Nebraska Startup Offers Advice, Mentoring to Girls in Sports

March 17, 2022, 7 p.m. ·

Teresa and her daughter Santana sit near a lake.
Teresa Friesen wants exposure for women's stories and advice, so her daughter Santana (4) can have more women to look up to. (Photo courtesy Teresa Friesen)

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A Lincoln startup hopes to empower girls in sports by connecting them with college women athletes.

With a few taps on their phone, any high school girl can ask female college athletes advice about sports, mental health, or civic engagement.

“What are their interests and career goals after college or after their sport? What is their approach to balancing school and sport?" Teresa Friesen asked.

She hosts Instagram Q&A sessions with women’s college athletes through her new business called SheMate. Student athletes make money under a new NCAA rule, by sharing their positive messages on SheMate platforms.

Currently in a research phase, Friesen hopes to create an automated app that pairs college and high school athletes for more personal mentoring.

Under the NCAA’s rule called “Name, Image and Likeness,” (NIL) college athletes can earn money in partnership offers and Friesen aims to close the gap in opportunities for women.

“One thing we found, even though it’s new as of July 1, women are not getting many offers compared to male athletes,” Friesen said. “And so, one, we wanted to create change in that space. Two, it appeared as though women were especially looking for meaningful monetization opportunities.”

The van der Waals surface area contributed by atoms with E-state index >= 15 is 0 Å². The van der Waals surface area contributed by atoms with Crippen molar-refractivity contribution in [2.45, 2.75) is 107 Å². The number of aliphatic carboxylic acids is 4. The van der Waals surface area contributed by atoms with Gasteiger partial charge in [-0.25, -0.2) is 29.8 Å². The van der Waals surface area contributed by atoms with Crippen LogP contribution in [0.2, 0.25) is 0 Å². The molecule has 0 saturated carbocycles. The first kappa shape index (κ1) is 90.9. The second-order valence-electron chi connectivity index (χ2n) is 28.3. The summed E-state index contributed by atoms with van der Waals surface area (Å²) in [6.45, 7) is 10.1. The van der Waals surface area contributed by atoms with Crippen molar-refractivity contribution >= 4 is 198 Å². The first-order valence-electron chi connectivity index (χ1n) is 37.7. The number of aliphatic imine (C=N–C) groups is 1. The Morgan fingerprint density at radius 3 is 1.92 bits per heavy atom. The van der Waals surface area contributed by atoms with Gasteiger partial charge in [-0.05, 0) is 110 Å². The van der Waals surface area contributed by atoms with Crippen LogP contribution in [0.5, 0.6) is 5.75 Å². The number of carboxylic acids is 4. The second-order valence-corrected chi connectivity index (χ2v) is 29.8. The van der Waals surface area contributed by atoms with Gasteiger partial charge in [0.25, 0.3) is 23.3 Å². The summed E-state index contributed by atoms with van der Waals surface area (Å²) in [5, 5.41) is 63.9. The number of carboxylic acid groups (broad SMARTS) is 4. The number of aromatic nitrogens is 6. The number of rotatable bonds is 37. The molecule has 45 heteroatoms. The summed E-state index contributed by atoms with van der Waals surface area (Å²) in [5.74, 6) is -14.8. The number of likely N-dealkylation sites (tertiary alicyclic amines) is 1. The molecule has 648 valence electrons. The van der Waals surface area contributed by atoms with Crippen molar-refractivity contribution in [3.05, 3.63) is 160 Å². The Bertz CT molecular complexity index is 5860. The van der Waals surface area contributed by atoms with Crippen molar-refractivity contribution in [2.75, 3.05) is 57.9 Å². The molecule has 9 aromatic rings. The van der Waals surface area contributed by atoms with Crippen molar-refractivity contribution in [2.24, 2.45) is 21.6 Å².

SheMate Q&A’s allow student athletes to earn NIL money, which SheMate runs through Lincoln-based company “Opendorse”. Friesen says the sports marketing firm ensures all NCAA guidelines are met.

Friesen hopes SheMate exposes future generations of women, like her four-year old daughter Santana, to more women role models in their lives.

“I never grew up watching women in sports,” Friesen said. “And what a miss, you know, where we have such limited views of what women should be, as depicted through our children’s movies and social media, we’re missing out on all these different ways that women can just be.”

The virtual company currently has contracted employees working on research and testing ideas. Friesen plans to launch a more mobile-friendly website on April 15th.

Four women who a part of the SheMate team.
SheMate and Friesen hired on two business development employees and two athletes to research interest. (Photo courtesy SheMate)